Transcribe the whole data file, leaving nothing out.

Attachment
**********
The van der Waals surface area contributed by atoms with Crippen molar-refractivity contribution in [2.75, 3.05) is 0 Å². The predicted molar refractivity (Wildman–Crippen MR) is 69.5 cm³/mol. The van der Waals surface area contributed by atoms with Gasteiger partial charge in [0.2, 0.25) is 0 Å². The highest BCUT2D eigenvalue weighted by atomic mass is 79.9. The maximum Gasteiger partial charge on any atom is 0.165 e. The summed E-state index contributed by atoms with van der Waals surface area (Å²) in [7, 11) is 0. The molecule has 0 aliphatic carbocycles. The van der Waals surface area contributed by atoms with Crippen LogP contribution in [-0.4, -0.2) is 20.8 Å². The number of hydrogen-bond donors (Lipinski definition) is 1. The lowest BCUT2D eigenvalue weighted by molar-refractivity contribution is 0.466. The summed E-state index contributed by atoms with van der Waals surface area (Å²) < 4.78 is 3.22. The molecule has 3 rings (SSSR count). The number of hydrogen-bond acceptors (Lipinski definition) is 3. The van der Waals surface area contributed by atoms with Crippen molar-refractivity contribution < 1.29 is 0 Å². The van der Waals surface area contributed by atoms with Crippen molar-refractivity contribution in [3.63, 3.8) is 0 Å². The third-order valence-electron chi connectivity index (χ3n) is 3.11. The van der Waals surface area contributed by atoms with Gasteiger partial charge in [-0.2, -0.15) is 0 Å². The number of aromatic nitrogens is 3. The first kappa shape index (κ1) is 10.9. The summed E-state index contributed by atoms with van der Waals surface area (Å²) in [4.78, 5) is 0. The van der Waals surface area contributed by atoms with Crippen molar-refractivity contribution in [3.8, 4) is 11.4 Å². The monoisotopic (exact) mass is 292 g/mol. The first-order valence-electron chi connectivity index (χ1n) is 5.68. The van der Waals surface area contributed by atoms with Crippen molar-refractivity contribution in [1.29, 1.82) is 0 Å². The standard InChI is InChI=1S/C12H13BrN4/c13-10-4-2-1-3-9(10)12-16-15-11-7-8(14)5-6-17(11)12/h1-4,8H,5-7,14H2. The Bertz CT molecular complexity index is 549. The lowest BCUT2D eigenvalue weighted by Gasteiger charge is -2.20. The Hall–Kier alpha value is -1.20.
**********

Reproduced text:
The van der Waals surface area contributed by atoms with Crippen molar-refractivity contribution in [2.75, 3.05) is 0 Å². The predicted molar refractivity (Wildman–Crippen MR) is 69.5 cm³/mol. The van der Waals surface area contributed by atoms with Gasteiger partial charge in [0.2, 0.25) is 0 Å². The highest BCUT2D eigenvalue weighted by atomic mass is 79.9. The maximum Gasteiger partial charge on any atom is 0.165 e. The summed E-state index contributed by atoms with van der Waals surface area (Å²) in [7, 11) is 0. The molecule has 0 aliphatic carbocycles. The van der Waals surface area contributed by atoms with Crippen LogP contribution in [-0.4, -0.2) is 20.8 Å². The number of hydrogen-bond donors (Lipinski definition) is 1. The lowest BCUT2D eigenvalue weighted by molar-refractivity contribution is 0.466. The summed E-state index contributed by atoms with van der Waals surface area (Å²) < 4.78 is 3.22. The molecule has 3 rings (SSSR count). The number of hydrogen-bond acceptors (Lipinski definition) is 3. The van der Waals surface area contributed by atoms with Crippen molar-refractivity contribution < 1.29 is 0 Å². The van der Waals surface area contributed by atoms with Crippen molar-refractivity contribution in [3.63, 3.8) is 0 Å². The third-order valence-electron chi connectivity index (χ3n) is 3.11. The van der Waals surface area contributed by atoms with Gasteiger partial charge in [-0.2, -0.15) is 0 Å². The number of aromatic nitrogens is 3. The first kappa shape index (κ1) is 10.9. The summed E-state index contributed by atoms with van der Waals surface area (Å²) in [4.78, 5) is 0. The van der Waals surface area contributed by atoms with Crippen molar-refractivity contribution in [3.8, 4) is 11.4 Å². The monoisotopic (exact) mass is 292 g/mol. The first-order valence-electron chi connectivity index (χ1n) is 5.68. The van der Waals surface area contributed by atoms with Crippen molar-refractivity contribution in [1.29, 1.82) is 0 Å². The standard InChI is InChI=1S/C12H13BrN4/c13-10-4-2-1-3-9(10)12-16-15-11-7-8(14)5-6-17(11)12/h1-4,8H,5-7,14H2. The Bertz CT molecular complexity index is 549. The lowest BCUT2D eigenvalue weighted by Gasteiger charge is -2.20. The Hall–Kier alpha value is -1.20.